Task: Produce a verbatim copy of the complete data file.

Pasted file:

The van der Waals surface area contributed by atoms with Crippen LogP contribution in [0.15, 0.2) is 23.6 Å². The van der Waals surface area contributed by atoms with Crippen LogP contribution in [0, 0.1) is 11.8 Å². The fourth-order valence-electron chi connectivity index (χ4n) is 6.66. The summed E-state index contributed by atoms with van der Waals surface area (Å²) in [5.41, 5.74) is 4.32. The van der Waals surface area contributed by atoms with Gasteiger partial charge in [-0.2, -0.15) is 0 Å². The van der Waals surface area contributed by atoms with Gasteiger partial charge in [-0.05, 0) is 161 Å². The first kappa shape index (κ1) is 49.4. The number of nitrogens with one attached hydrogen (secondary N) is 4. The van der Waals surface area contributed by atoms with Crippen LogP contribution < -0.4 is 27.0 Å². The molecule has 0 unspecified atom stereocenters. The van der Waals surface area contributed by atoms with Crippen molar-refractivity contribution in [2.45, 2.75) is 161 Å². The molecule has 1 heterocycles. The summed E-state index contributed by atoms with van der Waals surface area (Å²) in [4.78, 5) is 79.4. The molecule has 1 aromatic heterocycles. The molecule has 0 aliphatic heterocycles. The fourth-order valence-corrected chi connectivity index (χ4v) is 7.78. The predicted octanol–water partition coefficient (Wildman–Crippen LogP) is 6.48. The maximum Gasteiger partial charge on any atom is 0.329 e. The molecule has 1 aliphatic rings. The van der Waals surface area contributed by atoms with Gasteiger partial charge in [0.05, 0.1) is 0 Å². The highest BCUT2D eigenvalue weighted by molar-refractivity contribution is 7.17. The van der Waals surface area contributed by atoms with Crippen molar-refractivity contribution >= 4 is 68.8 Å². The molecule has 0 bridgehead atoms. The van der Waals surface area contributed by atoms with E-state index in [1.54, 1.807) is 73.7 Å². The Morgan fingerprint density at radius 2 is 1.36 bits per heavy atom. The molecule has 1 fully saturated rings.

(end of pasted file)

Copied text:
The van der Waals surface area contributed by atoms with Crippen LogP contribution in [0.15, 0.2) is 23.6 Å². The van der Waals surface area contributed by atoms with Crippen LogP contribution in [0, 0.1) is 11.8 Å². The fourth-order valence-electron chi connectivity index (χ4n) is 6.66. The summed E-state index contributed by atoms with van der Waals surface area (Å²) in [5.41, 5.74) is 4.32. The van der Waals surface area contributed by atoms with Gasteiger partial charge in [-0.2, -0.15) is 0 Å². The van der Waals surface area contributed by atoms with Gasteiger partial charge in [-0.05, 0) is 161 Å². The first kappa shape index (κ1) is 49.4. The number of nitrogens with one attached hydrogen (secondary N) is 4. The van der Waals surface area contributed by atoms with Crippen LogP contribution < -0.4 is 27.0 Å². The molecule has 0 unspecified atom stereocenters. The van der Waals surface area contributed by atoms with Crippen molar-refractivity contribution in [2.45, 2.75) is 161 Å². The molecule has 1 heterocycles. The summed E-state index contributed by atoms with van der Waals surface area (Å²) in [4.78, 5) is 79.4. The molecule has 1 aromatic heterocycles. The molecule has 0 aliphatic heterocycles. The fourth-order valence-corrected chi connectivity index (χ4v) is 7.78. The predicted octanol–water partition coefficient (Wildman–Crippen LogP) is 6.48. The maximum Gasteiger partial charge on any atom is 0.329 e. The molecule has 1 aliphatic rings. The van der Waals surface area contributed by atoms with Gasteiger partial charge in [0.05, 0.1) is 0 Å². The highest BCUT2D eigenvalue weighted by molar-refractivity contribution is 7.17. The van der Waals surface area contributed by atoms with Crippen molar-refractivity contribution >= 4 is 68.8 Å². The molecule has 0 bridgehead atoms. The van der Waals surface area contributed by atoms with E-state index in [1.54, 1.807) is 73.7 Å². The Morgan fingerprint density at radius 2 is 1.36 bits per heavy atom. The molecule has 1 fully saturated rings.